Updated: August 9, 2016
Starts a collection set if the collector is already enabled and the collection set is not running. If the collector is not enabled, enable the collector by running sp_syscollector_enable_collector and then use this stored procedure to start a collection set.
sp_syscollector_start_collection_set [ [ @collection_set_id = ] collection_set_id ] , [[ @name = ] 'name' ]
[ @collection_set_id = ] collection_set_id
Is the unique local identifier for the collection set. collection_set_id is int with a default value of NULL. collection_set_id must have a value if name is NULL.
[ @name = ] 'name'
Is the name of the collection set. name is sysname with a default value of NULL. name must have a value if collection_set_id is NULL.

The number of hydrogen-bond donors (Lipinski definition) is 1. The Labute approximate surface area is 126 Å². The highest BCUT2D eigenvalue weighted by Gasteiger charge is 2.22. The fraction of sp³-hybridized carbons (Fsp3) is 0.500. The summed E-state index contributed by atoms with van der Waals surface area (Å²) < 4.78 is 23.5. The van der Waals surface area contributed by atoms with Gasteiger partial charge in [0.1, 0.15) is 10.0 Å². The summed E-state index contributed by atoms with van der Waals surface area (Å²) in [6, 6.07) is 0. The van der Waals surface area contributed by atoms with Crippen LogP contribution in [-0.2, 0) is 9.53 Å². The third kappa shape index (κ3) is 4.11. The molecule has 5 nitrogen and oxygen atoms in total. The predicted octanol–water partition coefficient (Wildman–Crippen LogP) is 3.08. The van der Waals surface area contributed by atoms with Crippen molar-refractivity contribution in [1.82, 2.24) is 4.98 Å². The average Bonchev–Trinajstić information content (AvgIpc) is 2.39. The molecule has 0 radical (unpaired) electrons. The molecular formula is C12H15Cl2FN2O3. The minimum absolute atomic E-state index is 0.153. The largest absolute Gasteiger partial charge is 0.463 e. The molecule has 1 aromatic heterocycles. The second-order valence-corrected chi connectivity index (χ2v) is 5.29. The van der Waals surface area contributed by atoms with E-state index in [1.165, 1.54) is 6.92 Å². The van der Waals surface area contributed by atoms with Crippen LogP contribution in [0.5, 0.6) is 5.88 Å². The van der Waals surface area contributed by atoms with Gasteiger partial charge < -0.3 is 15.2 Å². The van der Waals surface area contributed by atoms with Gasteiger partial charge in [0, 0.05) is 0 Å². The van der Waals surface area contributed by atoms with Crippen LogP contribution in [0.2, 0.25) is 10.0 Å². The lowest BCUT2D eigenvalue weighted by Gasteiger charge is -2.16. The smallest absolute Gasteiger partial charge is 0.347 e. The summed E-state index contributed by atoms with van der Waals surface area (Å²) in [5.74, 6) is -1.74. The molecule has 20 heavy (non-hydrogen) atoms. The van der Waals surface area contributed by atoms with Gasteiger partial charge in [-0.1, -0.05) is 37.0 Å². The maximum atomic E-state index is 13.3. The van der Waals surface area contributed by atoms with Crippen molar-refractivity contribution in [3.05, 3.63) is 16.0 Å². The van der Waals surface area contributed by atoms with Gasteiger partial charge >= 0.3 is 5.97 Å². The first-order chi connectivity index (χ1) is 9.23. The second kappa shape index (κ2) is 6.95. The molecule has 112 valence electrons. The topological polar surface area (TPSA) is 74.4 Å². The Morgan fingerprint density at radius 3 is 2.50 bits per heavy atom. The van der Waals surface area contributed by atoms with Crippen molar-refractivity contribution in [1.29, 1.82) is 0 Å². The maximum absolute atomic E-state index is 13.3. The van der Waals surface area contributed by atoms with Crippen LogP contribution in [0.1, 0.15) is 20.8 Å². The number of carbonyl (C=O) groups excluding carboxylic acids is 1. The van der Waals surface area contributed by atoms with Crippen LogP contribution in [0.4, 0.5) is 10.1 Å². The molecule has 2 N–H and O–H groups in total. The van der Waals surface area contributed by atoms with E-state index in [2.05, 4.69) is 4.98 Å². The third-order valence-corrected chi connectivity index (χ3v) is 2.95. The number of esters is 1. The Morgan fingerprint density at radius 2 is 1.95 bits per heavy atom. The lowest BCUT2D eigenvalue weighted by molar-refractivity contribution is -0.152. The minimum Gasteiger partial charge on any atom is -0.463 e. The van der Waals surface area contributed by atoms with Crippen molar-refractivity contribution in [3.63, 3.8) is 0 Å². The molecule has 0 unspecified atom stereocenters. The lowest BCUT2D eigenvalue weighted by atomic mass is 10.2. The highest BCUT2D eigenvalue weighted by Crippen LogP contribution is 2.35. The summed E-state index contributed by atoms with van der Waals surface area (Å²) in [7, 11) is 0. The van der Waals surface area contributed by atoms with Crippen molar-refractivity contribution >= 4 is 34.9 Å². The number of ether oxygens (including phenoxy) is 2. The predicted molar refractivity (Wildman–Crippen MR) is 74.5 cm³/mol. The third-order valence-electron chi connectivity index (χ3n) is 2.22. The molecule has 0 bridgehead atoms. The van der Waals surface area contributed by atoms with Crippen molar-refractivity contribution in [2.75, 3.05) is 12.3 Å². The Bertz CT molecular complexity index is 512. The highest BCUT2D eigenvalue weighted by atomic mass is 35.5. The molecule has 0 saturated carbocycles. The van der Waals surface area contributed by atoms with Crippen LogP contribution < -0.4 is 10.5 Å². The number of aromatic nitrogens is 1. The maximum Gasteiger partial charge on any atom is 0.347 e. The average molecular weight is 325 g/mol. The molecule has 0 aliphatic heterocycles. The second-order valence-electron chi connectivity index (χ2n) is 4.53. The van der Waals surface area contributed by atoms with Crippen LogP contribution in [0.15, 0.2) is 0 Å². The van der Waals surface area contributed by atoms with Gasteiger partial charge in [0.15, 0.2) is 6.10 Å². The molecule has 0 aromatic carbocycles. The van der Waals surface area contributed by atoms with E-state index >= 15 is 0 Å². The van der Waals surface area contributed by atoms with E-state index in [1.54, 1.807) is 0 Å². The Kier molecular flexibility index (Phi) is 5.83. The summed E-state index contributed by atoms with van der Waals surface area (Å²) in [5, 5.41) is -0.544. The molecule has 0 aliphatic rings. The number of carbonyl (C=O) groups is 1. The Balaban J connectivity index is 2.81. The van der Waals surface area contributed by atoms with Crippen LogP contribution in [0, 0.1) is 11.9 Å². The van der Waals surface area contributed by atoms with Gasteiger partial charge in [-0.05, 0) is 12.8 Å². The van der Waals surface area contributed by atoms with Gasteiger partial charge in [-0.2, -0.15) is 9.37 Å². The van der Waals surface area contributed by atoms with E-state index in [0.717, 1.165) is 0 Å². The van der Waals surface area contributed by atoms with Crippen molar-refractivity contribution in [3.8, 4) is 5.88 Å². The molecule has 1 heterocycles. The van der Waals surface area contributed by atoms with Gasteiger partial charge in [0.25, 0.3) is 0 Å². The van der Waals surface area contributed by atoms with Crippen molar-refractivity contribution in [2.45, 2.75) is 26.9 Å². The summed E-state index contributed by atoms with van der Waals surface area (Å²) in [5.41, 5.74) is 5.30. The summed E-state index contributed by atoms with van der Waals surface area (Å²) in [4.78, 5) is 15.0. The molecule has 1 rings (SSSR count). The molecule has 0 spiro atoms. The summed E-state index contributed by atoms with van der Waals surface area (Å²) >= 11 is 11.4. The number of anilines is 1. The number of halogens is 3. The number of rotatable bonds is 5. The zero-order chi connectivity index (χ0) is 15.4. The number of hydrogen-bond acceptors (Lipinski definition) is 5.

0 (success) or 1 (failure)
sp_syscollector_create_collection_set must be run in the context of the msdb system database and SQL Server Agent must be enabled.
This procedure fails when run against a collection set that does not have a schedule. If the collection set does not have a schedule (because its collection mode is set to non-cached, for example), use the sp_syscollector_run_collection_set stored procedure to start the collection set.
This procedure enables the collection and upload jobs for the specified collection set, and will immediately start the collection agent job if the collection set has its collection mode set to cached (0). For more information, see sp_syscollector_create_collection_set.
If the collection set does not contain any collection items, this operation has no effect. Error 14685 is returned as a warning.
Requires membership in the dc_operator fixed database role to execute this procedure. If the collection set does not have a proxy account, membership in the sysadmin fixed server role is required.
The following example starts a collection set using its identifier.
USE msdb; GO EXEC sp_syscollector_start_collection_set @collection_set_id = 1;